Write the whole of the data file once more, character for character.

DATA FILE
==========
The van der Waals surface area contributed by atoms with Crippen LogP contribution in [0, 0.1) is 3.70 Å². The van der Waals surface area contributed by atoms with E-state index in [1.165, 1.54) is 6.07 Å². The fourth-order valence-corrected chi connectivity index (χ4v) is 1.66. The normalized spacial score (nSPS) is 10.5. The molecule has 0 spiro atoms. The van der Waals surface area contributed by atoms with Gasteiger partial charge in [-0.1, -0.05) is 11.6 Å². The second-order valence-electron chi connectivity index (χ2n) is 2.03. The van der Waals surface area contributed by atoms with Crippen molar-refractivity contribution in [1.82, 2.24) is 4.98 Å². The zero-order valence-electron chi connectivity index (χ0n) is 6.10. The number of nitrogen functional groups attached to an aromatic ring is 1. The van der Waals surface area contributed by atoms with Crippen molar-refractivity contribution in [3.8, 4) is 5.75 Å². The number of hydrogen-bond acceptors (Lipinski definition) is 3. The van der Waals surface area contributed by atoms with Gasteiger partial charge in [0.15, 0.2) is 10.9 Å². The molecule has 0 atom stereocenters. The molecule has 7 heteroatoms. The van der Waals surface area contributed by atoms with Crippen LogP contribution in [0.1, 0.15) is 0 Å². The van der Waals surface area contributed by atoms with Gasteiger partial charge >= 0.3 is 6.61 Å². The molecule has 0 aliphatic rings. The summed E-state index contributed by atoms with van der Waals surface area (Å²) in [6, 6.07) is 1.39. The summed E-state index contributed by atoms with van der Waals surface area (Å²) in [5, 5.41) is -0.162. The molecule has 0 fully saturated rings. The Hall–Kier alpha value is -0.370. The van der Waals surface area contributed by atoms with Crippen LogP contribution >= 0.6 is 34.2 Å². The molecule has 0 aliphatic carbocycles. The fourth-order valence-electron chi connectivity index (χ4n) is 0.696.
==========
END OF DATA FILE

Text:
The van der Waals surface area contributed by atoms with Crippen LogP contribution in [0, 0.1) is 3.70 Å². The van der Waals surface area contributed by atoms with E-state index in [1.165, 1.54) is 6.07 Å². The fourth-order valence-corrected chi connectivity index (χ4v) is 1.66. The normalized spacial score (nSPS) is 10.5. The molecule has 0 spiro atoms. The van der Waals surface area contributed by atoms with Gasteiger partial charge in [-0.1, -0.05) is 11.6 Å². The second-order valence-electron chi connectivity index (χ2n) is 2.03. The van der Waals surface area contributed by atoms with Crippen molar-refractivity contribution in [1.82, 2.24) is 4.98 Å². The zero-order valence-electron chi connectivity index (χ0n) is 6.10. The number of nitrogen functional groups attached to an aromatic ring is 1. The van der Waals surface area contributed by atoms with Crippen molar-refractivity contribution in [3.8, 4) is 5.75 Å². The number of hydrogen-bond acceptors (Lipinski definition) is 3. The van der Waals surface area contributed by atoms with Gasteiger partial charge in [0.15, 0.2) is 10.9 Å². The molecule has 0 atom stereocenters. The molecule has 7 heteroatoms. The van der Waals surface area contributed by atoms with Crippen LogP contribution in [0.1, 0.15) is 0 Å². The van der Waals surface area contributed by atoms with Gasteiger partial charge >= 0.3 is 6.61 Å². The molecule has 0 aliphatic rings. The summed E-state index contributed by atoms with van der Waals surface area (Å²) in [6, 6.07) is 1.39. The summed E-state index contributed by atoms with van der Waals surface area (Å²) in [5, 5.41) is -0.162. The molecule has 0 fully saturated rings. The Hall–Kier alpha value is -0.370. The van der Waals surface area contributed by atoms with Crippen LogP contribution >= 0.6 is 34.2 Å². The molecule has 0 aliphatic carbocycles. The fourth-order valence-electron chi connectivity index (χ4n) is 0.696.